Two Vectors define 2D space

  1. Question: Determine whether the following sets of vectors form bases for two-dimensional space. If a set forms a basis, determine the coordinates of V = (8, 7) relative to this base.

    a) V1 = (1, 2), V2 = (3, 5).


    On the first part of the question, I'm a little foggy on how I go about doing it.. I think I have to figure out if they're collinear right? And if they're not, then they can be used to define any other vector in two-dimensional space... is that right?

    And so, if that's the case (I believe that they are not collinear), then how do I determine the coordinates of V = (8, 7)? Is it simply a matter of determining the end point of V relative to the base of V1, and V2 with the tails together?
     
  2. jcsd
  3. In this case the problem is indeed whether or not they are collinear, but more generally the problem is to figure out whether they are independent. As for finding the coordinates of V relative to that basis, what do coordinates mean? The coordinates are two numbers a and b such that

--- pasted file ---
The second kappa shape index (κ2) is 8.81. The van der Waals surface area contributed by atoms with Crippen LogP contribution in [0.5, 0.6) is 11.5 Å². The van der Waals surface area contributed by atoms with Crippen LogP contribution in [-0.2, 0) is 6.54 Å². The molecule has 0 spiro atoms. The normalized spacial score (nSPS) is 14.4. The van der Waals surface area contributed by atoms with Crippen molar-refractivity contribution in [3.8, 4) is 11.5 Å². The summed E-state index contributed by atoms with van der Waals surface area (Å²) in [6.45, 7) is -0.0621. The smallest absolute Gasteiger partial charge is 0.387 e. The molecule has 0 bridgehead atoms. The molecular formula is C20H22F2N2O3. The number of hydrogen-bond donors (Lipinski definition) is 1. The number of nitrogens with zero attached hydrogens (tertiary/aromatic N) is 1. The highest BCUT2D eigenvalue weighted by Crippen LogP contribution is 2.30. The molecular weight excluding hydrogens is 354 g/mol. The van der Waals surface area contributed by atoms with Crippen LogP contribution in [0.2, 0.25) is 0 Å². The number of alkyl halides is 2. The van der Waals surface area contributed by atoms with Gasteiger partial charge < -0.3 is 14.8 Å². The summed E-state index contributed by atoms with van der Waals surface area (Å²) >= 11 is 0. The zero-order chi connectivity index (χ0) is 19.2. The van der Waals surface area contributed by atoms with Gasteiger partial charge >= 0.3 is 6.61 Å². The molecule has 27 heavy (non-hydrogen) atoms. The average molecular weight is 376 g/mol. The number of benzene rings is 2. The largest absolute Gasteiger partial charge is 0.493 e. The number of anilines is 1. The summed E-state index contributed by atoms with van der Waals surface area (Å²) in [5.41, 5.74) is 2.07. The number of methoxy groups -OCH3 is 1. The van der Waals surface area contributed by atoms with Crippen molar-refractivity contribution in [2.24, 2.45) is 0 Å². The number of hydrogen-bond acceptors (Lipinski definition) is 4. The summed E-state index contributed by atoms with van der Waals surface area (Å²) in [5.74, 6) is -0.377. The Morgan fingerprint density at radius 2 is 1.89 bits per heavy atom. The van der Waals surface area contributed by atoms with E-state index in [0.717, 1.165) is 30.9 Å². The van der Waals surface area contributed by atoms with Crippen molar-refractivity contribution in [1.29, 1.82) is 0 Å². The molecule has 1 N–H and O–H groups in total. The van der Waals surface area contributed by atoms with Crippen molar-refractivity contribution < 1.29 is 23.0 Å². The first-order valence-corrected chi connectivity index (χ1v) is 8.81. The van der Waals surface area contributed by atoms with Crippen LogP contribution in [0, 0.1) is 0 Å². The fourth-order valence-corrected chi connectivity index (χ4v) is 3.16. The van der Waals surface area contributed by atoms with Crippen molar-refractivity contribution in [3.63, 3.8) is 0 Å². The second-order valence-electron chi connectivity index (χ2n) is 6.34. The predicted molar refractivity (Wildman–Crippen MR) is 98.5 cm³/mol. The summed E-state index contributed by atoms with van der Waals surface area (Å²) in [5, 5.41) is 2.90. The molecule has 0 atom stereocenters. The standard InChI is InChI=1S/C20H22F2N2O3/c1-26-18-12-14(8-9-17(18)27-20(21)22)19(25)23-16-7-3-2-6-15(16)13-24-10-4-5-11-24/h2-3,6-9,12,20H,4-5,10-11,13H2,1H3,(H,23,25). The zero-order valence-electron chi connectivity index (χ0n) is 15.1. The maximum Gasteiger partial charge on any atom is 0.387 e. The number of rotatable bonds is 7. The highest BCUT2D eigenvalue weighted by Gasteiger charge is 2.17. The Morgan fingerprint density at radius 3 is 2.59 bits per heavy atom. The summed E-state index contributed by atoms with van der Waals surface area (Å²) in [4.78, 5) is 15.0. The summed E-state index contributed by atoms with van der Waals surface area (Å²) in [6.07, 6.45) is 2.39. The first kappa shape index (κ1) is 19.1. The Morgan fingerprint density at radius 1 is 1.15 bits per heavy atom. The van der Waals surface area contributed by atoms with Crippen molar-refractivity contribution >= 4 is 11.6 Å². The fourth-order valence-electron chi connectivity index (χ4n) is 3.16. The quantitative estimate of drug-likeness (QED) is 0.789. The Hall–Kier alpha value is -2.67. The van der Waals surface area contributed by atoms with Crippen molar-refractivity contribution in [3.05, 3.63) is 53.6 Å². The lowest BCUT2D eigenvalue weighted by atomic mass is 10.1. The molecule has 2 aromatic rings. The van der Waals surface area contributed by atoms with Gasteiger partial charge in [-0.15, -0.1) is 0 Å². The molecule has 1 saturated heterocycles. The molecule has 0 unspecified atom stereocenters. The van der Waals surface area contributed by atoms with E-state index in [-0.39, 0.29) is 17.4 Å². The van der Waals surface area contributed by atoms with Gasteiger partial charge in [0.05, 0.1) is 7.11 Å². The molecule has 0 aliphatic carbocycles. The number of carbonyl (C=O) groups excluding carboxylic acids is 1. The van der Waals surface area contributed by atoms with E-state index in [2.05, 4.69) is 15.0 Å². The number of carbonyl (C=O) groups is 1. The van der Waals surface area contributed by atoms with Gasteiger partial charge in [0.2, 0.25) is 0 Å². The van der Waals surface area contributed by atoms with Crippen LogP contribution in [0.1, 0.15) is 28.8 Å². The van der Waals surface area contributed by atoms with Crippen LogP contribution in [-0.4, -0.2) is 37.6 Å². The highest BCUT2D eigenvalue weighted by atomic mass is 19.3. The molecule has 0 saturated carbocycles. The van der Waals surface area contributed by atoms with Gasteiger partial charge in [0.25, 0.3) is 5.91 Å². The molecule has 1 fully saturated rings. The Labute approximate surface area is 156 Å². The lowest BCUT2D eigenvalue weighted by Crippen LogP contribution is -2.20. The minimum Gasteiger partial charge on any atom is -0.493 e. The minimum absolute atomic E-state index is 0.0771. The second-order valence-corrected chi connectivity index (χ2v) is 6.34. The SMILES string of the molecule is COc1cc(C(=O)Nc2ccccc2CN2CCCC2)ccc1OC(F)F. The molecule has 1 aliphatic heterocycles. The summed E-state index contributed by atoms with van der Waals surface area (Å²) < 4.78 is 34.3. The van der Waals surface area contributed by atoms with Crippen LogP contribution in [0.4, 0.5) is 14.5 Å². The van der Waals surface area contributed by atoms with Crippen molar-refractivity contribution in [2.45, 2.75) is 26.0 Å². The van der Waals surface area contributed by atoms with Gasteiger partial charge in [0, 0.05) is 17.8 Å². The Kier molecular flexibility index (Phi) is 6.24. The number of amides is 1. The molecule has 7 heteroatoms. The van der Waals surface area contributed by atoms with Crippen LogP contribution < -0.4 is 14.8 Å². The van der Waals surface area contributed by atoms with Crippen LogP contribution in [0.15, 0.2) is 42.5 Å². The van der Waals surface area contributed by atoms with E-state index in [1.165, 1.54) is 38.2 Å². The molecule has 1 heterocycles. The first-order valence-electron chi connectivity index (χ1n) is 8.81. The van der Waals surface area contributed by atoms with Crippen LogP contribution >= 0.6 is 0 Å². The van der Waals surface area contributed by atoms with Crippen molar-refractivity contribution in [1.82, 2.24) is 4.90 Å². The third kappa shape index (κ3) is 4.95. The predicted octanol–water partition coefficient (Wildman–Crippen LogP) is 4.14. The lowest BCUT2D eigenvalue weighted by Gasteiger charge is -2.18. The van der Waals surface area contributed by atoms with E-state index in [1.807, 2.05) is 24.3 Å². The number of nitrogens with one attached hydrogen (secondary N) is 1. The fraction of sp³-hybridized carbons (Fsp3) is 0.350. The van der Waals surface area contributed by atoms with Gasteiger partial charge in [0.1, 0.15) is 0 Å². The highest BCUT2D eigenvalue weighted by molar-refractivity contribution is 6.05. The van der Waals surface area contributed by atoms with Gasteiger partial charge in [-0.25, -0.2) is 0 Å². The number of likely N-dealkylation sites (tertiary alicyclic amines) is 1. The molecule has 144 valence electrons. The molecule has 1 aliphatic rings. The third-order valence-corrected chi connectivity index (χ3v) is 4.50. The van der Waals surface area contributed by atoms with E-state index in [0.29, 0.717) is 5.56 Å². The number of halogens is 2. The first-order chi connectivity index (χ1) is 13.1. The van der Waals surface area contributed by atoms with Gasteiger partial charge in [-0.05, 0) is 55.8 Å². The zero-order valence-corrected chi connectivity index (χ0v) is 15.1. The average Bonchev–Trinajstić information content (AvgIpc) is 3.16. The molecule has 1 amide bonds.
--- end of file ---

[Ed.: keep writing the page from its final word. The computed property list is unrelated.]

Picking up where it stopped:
V=aV1+bV2

    But if you write this out, it is just a system of two equations in two unknowns, which you should be able to solve.
     
  4. Thank you. Given what you said, this is what I did:

    V = aV1 + bV2
    (8, 7) = a(1, 2) + b(3, 5)

    Therefore:
    8 = a + 3b
    7 = 2a + 5b

    After solving: a = -(19 / 5), and b = -(38 / 25).

    The answer in the book simply says "Yes. (-19, 9)" Can anyone tell me what I'm missing, what I've done wrong here (maybe I just solved a, and b wrong...)?
     
  5. You solved the system wrong. Try substituting a = 8 - 3b into the second equation.
     
  6. :redface: Thanks. The first time I tried substituting b = (7-2(-19/5))/5 into a = 8 - 3b... I just screwed up the fractions. It's all good now though. Thanks everyone :smile:
     
Know someone interested in this topic? Share this thead via email, Google+, Twitter, or Facebook

Have something to add?